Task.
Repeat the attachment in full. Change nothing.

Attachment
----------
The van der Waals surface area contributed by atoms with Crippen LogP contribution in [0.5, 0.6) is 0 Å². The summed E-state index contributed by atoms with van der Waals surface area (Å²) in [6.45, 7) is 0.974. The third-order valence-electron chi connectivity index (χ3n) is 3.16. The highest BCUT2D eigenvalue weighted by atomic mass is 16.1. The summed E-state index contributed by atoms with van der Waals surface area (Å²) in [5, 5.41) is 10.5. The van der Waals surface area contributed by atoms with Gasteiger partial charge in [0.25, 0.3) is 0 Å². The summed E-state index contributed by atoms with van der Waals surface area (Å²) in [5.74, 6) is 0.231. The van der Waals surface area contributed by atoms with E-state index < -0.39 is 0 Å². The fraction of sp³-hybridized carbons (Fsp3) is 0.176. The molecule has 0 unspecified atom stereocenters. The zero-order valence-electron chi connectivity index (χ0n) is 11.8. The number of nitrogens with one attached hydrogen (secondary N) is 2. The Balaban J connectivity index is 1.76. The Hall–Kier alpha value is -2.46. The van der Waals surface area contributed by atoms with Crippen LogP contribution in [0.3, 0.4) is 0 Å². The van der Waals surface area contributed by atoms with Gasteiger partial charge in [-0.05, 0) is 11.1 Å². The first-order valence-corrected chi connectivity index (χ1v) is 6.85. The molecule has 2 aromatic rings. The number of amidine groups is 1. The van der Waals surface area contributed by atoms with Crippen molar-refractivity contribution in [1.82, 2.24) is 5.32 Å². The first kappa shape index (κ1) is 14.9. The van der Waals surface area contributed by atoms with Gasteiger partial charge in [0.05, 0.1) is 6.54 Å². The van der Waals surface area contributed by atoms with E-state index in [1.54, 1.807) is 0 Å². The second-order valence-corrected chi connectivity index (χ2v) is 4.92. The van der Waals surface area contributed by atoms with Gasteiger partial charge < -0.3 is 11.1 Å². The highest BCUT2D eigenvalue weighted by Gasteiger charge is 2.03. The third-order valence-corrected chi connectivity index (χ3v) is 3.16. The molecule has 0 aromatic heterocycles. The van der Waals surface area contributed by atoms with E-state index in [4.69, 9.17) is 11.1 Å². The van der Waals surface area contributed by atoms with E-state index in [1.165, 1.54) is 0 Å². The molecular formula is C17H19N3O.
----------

The van der Waals surface area contributed by atoms with Crippen LogP contribution in [0.5, 0.6) is 0 Å². The summed E-state index contributed by atoms with van der Waals surface area (Å²) in [6.45, 7) is 0.974. The third-order valence-electron chi connectivity index (χ3n) is 3.16. The highest BCUT2D eigenvalue weighted by atomic mass is 16.1. The summed E-state index contributed by atoms with van der Waals surface area (Å²) in [5, 5.41) is 10.5. The van der Waals surface area contributed by atoms with Gasteiger partial charge in [0.25, 0.3) is 0 Å². The summed E-state index contributed by atoms with van der Waals surface area (Å²) in [5.74, 6) is 0.231. The van der Waals surface area contributed by atoms with E-state index < -0.39 is 0 Å². The fraction of sp³-hybridized carbons (Fsp3) is 0.176. The molecule has 0 unspecified atom stereocenters. The zero-order valence-electron chi connectivity index (χ0n) is 11.8. The number of nitrogens with one attached hydrogen (secondary N) is 2. The Balaban J connectivity index is 1.76. The Hall–Kier alpha value is -2.46. The van der Waals surface area contributed by atoms with Crippen LogP contribution in [0.3, 0.4) is 0 Å². The van der Waals surface area contributed by atoms with Gasteiger partial charge in [-0.05, 0) is 11.1 Å². The first-order valence-corrected chi connectivity index (χ1v) is 6.85. The molecule has 2 aromatic rings. The number of amidine groups is 1. The van der Waals surface area contributed by atoms with Crippen molar-refractivity contribution in [1.82, 2.24) is 5.32 Å². The first kappa shape index (κ1) is 14.9. The van der Waals surface area contributed by atoms with Gasteiger partial charge in [0.05, 0.1) is 6.54 Å². The van der Waals surface area contributed by atoms with E-state index in [1.54, 1.807) is 0 Å². The second-order valence-corrected chi connectivity index (χ2v) is 4.92. The van der Waals surface area contributed by atoms with Gasteiger partial charge < -0.3 is 11.1 Å². The highest BCUT2D eigenvalue weighted by Gasteiger charge is 2.03. The third-order valence-corrected chi connectivity index (χ3v) is 3.16. The molecule has 0 aromatic heterocycles. The van der Waals surface area contributed by atoms with E-state index in [4.69, 9.17) is 11.1 Å². The van der Waals surface area contributed by atoms with E-state index in [1.165, 1.54) is 0 Å². The molecular formula is C17H19N3O.